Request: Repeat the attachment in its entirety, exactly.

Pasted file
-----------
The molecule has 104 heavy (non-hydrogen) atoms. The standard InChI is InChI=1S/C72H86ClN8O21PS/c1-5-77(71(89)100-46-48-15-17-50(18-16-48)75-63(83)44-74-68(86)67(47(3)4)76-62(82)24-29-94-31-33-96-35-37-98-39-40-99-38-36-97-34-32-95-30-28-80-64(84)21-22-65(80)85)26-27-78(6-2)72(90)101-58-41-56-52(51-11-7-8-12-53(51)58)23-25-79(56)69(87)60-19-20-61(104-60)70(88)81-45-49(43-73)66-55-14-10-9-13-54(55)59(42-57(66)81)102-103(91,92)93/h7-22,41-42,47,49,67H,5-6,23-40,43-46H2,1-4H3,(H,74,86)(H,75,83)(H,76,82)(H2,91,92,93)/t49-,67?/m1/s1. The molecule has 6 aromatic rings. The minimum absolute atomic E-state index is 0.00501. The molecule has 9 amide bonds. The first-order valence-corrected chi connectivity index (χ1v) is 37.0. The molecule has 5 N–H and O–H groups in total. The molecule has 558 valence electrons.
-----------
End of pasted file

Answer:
The molecule has 104 heavy (non-hydrogen) atoms. The standard InChI is InChI=1S/C72H86ClN8O21PS/c1-5-77(71(89)100-46-48-15-17-50(18-16-48)75-63(83)44-74-68(86)67(47(3)4)76-62(82)24-29-94-31-33-96-35-37-98-39-40-99-38-36-97-34-32-95-30-28-80-64(84)21-22-65(80)85)26-27-78(6-2)72(90)101-58-41-56-52(51-11-7-8-12-53(51)58)23-25-79(56)69(87)60-19-20-61(104-60)70(88)81-45-49(43-73)66-55-14-10-9-13-54(55)59(42-57(66)81)102-103(91,92)93/h7-22,41-42,47,49,67H,5-6,23-40,43-46H2,1-4H3,(H,74,86)(H,75,83)(H,76,82)(H2,91,92,93)/t49-,67?/m1/s1. The molecule has 6 aromatic rings. The minimum absolute atomic E-state index is 0.00501. The molecule has 9 amide bonds. The first-order valence-corrected chi connectivity index (χ1v) is 37.0. The molecule has 5 N–H and O–H groups in total. The molecule has 558 valence electrons.